There was a recent conversation entitled “Is Christianity or Secular Humanism a better foundation for human rights?: A conversation Between a Christian and a Secular Humanist.”
Steve Kim was the moderator of the conversation. Kim earned “a diploma in Worship Arts and a BA in Biblical Studies from Columbia Bible College in Abbotsford, BC. He has completed a master’s degree in Christian Apologetics through Biola University.”
Dr. Andy Bannister was the Christian side of the conversation. Bannister is the “Director of the Solas Centre for Public Christianity and an Adjunct Speaker for Ravi Zacharias International Ministries” and holds a “PhD in Islamic studies.”
Ian Bushfield was the Secular Humanist side of the conversation. Bushfield is the “Executive Director of the British Columbia Humanist Association” and “also the co-host of the PolitiCoast podcast.”
The dialogue covered a wide variety of subject matter including human rights, ontology, the Third Reich, the Silver Rule and the Golden Rule, varieties of societies around the world and across time, the source of morality, the binding nature of human rights, Down Syndrome, Canadian culture and Western civilization, reflections on Friedrich Nietzsche, good and evil in relation to human rights, metaphysical beliefs around morality, empowering people as part of ethics, relativism, rational discussions, and many others, especially entertaining and enjoyable because it was framed as and turned out as a “conversation” rather adversarial as a debate – and was covered in a humorous and respectful light. Kudos to Kim, Bannister, and Bushfield! Take a peak:
Scott Douglas Jacobsen founded In-Sight Publishing and In-Sight: Independent Interview-Based Journal.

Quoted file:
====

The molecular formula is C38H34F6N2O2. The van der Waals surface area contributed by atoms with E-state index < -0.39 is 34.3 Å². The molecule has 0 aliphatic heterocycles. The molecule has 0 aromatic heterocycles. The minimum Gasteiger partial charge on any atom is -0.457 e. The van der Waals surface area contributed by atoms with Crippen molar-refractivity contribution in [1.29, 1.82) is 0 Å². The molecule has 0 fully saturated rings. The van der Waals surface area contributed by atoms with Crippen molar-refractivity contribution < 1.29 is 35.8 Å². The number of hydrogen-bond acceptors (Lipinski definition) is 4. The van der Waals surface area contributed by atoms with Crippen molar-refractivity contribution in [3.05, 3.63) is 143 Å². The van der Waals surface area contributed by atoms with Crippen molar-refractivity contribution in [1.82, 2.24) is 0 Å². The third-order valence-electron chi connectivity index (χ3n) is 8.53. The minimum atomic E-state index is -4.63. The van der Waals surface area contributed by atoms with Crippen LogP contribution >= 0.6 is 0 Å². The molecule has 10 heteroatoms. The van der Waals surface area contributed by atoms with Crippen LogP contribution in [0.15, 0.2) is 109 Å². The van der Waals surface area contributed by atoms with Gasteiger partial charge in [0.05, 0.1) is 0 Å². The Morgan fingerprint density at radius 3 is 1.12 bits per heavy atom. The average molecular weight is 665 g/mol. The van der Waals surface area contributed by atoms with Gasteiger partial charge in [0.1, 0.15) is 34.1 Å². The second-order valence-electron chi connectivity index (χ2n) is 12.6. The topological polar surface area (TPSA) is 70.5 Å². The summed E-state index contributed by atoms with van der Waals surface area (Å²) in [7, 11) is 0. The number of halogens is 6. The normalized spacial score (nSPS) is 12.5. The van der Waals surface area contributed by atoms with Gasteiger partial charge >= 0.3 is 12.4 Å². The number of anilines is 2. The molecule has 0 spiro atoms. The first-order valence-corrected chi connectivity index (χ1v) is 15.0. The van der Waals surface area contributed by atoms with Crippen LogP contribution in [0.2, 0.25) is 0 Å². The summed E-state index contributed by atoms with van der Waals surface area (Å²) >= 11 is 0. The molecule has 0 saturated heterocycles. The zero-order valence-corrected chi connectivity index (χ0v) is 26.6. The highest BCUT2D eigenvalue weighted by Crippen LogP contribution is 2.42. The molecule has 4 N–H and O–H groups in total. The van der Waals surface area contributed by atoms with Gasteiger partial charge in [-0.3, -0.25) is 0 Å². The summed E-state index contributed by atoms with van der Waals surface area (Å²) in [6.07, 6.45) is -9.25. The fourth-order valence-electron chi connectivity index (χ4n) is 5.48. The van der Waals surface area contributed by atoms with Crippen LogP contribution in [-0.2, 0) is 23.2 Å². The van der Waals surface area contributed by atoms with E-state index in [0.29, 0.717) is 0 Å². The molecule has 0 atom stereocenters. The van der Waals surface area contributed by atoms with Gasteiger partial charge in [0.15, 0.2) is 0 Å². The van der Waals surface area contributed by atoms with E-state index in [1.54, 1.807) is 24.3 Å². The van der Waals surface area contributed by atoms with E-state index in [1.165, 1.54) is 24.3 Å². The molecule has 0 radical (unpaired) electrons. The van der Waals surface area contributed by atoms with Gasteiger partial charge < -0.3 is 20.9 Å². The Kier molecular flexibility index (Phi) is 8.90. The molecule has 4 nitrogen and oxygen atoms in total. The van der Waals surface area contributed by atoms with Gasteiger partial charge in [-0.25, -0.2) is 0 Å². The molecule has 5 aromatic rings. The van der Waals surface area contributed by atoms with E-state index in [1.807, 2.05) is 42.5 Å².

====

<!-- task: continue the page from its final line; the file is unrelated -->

“Is Christianity or Secular Humanism a better foundation for human rights?”
I found this debate to be ok. That’s to say that nothing struck me as profound or persuasive. It also lacked focus, as evident in the numerous touched upon subjects.
Does Christianity or Secular Humanism provide the better foundation for human rights? I really don’t know, but I think Christianity may have a slight edge. As I understood it, the humanist grounds human rights in humans. It’s ground, therefore, can be no deeper than the ground we walk on. Since we all walk on different grounds, the humanists basis for human rights is – philosophically – relative to space and time. In this model, there can be no objective basis for human rights. I’ll note that there was an attempt to ground human rights in, perhaps, evolutionary biology; I would think approach has some merit for the secular humanist perspective, but it needs more support.
I can’t say much about the Christian perspective, but there is something to the idea of grounding human rights in a transcendent person (whether true or not). In this equation, the often used notion of “inherent human rights” finds an actual ontological ground. If something is inherent, than it has, by definition, a permanent and essential quality to its character.
The humanistic position, as the speaker admitted, is relativistic, and therefore contradicts the very notion of something fundamentally inherent. The secular humanist can only say “human rights” but, as far as I can tell, he cannot consistently say “inherent human rights” because relativism cannot have an absolute, essential, or inherent anything: everything exists only in relation to culture, social, or historical contexts.
At most, it seems, the secular humanists can only spout platitudes – and that’s mostly what I heard – but he cannot ground human rights in anything essential. The Christian, however, has an actual framework and language for grounding human rights in a foundation that transcends all those millions of humans walking about.